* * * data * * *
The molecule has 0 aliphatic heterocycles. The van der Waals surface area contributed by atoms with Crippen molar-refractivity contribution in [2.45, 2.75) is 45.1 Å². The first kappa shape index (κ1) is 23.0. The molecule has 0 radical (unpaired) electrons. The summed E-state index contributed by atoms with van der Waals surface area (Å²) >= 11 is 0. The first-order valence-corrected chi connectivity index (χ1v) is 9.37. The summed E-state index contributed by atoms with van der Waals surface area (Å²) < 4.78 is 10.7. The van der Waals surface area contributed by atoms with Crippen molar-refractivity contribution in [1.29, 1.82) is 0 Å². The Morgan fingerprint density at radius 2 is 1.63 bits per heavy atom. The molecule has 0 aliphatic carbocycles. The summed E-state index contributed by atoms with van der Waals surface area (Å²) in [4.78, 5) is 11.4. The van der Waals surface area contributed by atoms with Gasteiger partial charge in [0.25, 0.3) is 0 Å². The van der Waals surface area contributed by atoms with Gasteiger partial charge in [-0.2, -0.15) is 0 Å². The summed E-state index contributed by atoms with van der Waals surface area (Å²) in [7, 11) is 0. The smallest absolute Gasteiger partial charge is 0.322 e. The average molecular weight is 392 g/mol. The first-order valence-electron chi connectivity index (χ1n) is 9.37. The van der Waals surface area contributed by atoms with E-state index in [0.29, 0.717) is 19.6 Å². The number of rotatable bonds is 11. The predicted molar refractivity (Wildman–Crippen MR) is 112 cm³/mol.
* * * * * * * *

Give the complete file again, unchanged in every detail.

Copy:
The molecule has 0 aliphatic heterocycles. The van der Waals surface area contributed by atoms with Crippen molar-refractivity contribution in [2.45, 2.75) is 45.1 Å². The first kappa shape index (κ1) is 23.0. The molecule has 0 radical (unpaired) electrons. The summed E-state index contributed by atoms with van der Waals surface area (Å²) >= 11 is 0. The first-order valence-corrected chi connectivity index (χ1v) is 9.37. The summed E-state index contributed by atoms with van der Waals surface area (Å²) < 4.78 is 10.7. The van der Waals surface area contributed by atoms with Crippen molar-refractivity contribution in [1.29, 1.82) is 0 Å². The Morgan fingerprint density at radius 2 is 1.63 bits per heavy atom. The molecule has 0 aliphatic carbocycles. The summed E-state index contributed by atoms with van der Waals surface area (Å²) in [4.78, 5) is 11.4. The van der Waals surface area contributed by atoms with Gasteiger partial charge in [0.25, 0.3) is 0 Å². The van der Waals surface area contributed by atoms with Gasteiger partial charge in [-0.2, -0.15) is 0 Å². The summed E-state index contributed by atoms with van der Waals surface area (Å²) in [7, 11) is 0. The smallest absolute Gasteiger partial charge is 0.322 e. The average molecular weight is 392 g/mol. The first-order valence-electron chi connectivity index (χ1n) is 9.37. The van der Waals surface area contributed by atoms with E-state index in [0.29, 0.717) is 19.6 Å². The number of rotatable bonds is 11. The predicted molar refractivity (Wildman–Crippen MR) is 112 cm³/mol.